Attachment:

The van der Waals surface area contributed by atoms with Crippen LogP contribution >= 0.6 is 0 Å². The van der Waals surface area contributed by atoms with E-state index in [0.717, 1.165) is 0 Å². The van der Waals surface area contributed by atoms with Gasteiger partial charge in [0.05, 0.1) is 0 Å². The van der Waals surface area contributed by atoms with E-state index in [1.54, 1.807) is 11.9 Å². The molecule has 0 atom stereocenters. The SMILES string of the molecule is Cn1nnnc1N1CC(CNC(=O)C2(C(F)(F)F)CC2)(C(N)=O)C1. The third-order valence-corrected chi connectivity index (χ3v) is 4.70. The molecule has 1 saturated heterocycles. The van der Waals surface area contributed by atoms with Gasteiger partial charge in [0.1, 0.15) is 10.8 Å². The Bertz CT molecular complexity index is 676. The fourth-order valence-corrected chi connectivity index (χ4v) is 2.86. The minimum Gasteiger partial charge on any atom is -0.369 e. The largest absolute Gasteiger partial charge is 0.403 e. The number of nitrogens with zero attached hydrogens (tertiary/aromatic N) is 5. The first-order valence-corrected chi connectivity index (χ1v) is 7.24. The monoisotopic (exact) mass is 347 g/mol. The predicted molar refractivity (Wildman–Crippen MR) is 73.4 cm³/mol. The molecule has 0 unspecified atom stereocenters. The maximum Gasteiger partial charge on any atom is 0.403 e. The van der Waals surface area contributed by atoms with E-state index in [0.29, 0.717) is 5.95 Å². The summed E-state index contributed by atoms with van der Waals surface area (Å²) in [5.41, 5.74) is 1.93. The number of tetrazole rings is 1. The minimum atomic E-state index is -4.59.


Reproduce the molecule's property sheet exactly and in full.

The van der Waals surface area contributed by atoms with Crippen LogP contribution >= 0.6 is 0 Å². The van der Waals surface area contributed by atoms with E-state index in [0.717, 1.165) is 0 Å². The van der Waals surface area contributed by atoms with Gasteiger partial charge in [0.05, 0.1) is 0 Å². The van der Waals surface area contributed by atoms with E-state index in [1.54, 1.807) is 11.9 Å². The molecule has 0 atom stereocenters. The SMILES string of the molecule is Cn1nnnc1N1CC(CNC(=O)C2(C(F)(F)F)CC2)(C(N)=O)C1. The third-order valence-corrected chi connectivity index (χ3v) is 4.70. The molecule has 1 saturated heterocycles. The van der Waals surface area contributed by atoms with Gasteiger partial charge in [0.1, 0.15) is 10.8 Å². The Bertz CT molecular complexity index is 676. The fourth-order valence-corrected chi connectivity index (χ4v) is 2.86. The minimum Gasteiger partial charge on any atom is -0.369 e. The largest absolute Gasteiger partial charge is 0.403 e. The number of nitrogens with zero attached hydrogens (tertiary/aromatic N) is 5. The first-order valence-corrected chi connectivity index (χ1v) is 7.24. The monoisotopic (exact) mass is 347 g/mol. The predicted molar refractivity (Wildman–Crippen MR) is 73.4 cm³/mol. The molecule has 0 unspecified atom stereocenters. The maximum Gasteiger partial charge on any atom is 0.403 e. The van der Waals surface area contributed by atoms with E-state index in [0.29, 0.717) is 5.95 Å². The summed E-state index contributed by atoms with van der Waals surface area (Å²) in [5.41, 5.74) is 1.93. The number of tetrazole rings is 1. The minimum atomic E-state index is -4.59.